Find the Career You Want

Dear J.T. & Dale: Everything I've read about job searching lately says you should be very specific about the type of job you want so you can focus on the best opportunities. Well, I have a clear idea of what I want to do next, but can't seem to find any job postings for it. What should I do? — Amanda Dale: What you should NOT do is focus solely on yourself. I've always been skeptical of the "do what you love, the money will follow" philosophy — ask any poet. The advantage in narrowing your job search is to jump out of the long line of applicants for generalist positions and jump into the shorter lines where companies are looking for specialists. To do that, you have to understand your target market — not just what you're selling, but who's buying. J.T.: I recently worked with a woman who had such a detailed description of the job she wanted that when we looked at all the local companies that could possibly hire her, guess how many we could find? Three! I persuaded her to redefine her target, making sure she had a sufficient base of employers in order to have a realistic chance of getting hired. Then there's the bigger issue, and it's a hot subject these days: employability. It comes down to basic supply and demand. It's hard enough to figure out what demand you want to supply, but guess what? The market fluctuates over time, and demand changes. To get employed, you've got to figure out which skills are most marketable right now; then, to stay employed, you've got to figure out what new skills will be in demand. Dale: So instead of searching only for jobs that are "what you want to do," also include in your search all the jobs that will get you closer to that ideal position. See yourself as evolving toward one of the places in the job market where you can say, "This is the work I'd love to do," while meanwhile, you pay attention to where the jobs are evolving, looking for the spot where there are employers saying, "I'd love to hire someone who loves doing that job." J.T.: The beauty of this approach, Amanda, is that working on your evolving career takes away the pressure of finding The Perfect Job. There's nothing wrong with landing a job that will keep you employed while you search for a better one, and then a better one, and eventually the best one. Feel free to send questions to J.T. and Dale via e-mail at advice@jtanddale.com or write to them in care of King Features Syndicate, 300 W. 57th Street, 15th Floor, New York, NY 10019. © 2012 by King Features Syndicate, Inc. Career choices image from Shutterstock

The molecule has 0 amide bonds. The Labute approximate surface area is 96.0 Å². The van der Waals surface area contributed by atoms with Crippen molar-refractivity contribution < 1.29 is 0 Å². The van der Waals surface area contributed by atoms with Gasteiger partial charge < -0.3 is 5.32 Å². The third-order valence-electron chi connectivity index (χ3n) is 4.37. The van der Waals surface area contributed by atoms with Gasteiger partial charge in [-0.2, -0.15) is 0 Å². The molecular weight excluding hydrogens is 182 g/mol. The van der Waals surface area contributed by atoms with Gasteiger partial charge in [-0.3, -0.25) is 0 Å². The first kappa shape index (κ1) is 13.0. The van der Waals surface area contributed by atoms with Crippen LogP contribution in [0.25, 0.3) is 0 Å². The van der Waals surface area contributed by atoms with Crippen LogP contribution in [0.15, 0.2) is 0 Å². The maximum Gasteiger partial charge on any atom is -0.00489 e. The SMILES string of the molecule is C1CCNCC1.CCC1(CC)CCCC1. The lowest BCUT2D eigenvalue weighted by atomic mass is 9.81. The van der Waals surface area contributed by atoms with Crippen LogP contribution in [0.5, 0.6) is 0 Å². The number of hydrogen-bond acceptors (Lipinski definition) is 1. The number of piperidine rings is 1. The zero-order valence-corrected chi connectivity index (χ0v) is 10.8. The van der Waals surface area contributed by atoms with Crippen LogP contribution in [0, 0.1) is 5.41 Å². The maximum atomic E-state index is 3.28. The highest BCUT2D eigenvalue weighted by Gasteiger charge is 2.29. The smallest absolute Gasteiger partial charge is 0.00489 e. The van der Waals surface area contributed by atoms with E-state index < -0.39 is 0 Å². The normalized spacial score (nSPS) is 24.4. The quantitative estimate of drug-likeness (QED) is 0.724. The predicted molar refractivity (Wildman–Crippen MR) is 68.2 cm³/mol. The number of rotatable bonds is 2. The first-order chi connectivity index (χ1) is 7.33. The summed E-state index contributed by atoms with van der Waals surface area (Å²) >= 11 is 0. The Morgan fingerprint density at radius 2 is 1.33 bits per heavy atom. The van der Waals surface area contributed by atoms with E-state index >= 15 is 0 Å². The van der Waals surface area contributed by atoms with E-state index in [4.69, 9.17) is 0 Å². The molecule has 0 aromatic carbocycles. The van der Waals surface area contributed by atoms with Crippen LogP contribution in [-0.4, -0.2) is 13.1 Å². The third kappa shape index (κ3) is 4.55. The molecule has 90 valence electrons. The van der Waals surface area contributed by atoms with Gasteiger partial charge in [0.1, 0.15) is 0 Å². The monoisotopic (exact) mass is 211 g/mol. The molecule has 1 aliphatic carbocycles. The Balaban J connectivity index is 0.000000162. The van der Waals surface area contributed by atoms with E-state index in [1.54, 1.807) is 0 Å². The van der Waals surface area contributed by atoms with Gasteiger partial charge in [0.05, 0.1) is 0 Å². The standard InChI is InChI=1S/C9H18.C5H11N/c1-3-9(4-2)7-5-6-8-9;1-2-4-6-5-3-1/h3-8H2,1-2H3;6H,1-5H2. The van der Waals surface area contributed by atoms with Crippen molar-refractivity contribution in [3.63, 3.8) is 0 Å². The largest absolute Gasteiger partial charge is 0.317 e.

If you saw our first video, you might have heard about the awkward situation one of our viewers, Diane submitted. She has recently worked with a co-worker on a group project. When it came time to present the project at a meeting, Diane let her co-worker present. While it went great, the co-worker proceed to take credit for nearly all of Diane's work. Frustrating to say the least!

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In this week's episode of "Well This Happened", we want to know what you would do if your co-worker took credit for the work you did...right in front of your colleagues AND boss!

We want YOU to be the career coach and tell us which one is the RIGHT answer!

Think you know? Vote below, and stay tuned for later this week when we announce the right answer (and why the other ones are wrong).

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If you saw our first video, you might have heard about the awkward situation one of our viewers, Cam submitted. He's been working at a job for awhile, but recently overheard a hiring manager making fun of a candidate with autism right after an interview-not only awkward, but VERY unprofessional!

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In this week's episode of "Well This Happened", we want to know what you would do if witnessed a hiring manager at your organization making fun of a candidate who they had just interviewed who had autism.

We want YOU to be the career coach and tell us which one is the RIGHT answer!

Think you know? Vote below, and stay tuned for later this week when we announce the right answer (and why the other ones are wrong).

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Starting a family is one of the biggest milestones in a person's life. It's in those first few months when a parent can really bond with their newborn and make lifelong memories. However, for some new dads, it can be difficult to juggle being a new parent while remaining dedicated to their career.

Fortunately, some companies have generous paternity leave policies that give new dads the ability to take time off of work to stay home with their child.

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There are LOTS of questions around resume dos and don'ts. There's so much advice out there that it can be overwhelming to try and figure out what's the correct answer.

During our weekly live Office Hours on YouTube, two of our coaches, Ariella Coombs and J.T. O'Donnell, answer questions live from viewers related to their job search, career success, on the job situations and more.

We complied a simple list of what we find to be the most common questions our coaches get about resumes. We hope you find this helpful.

Let's start with the basics...

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Back in March, we made the hard decision to change our private Facebook group of over 37 THOUSAND members to a fee-based only platform.

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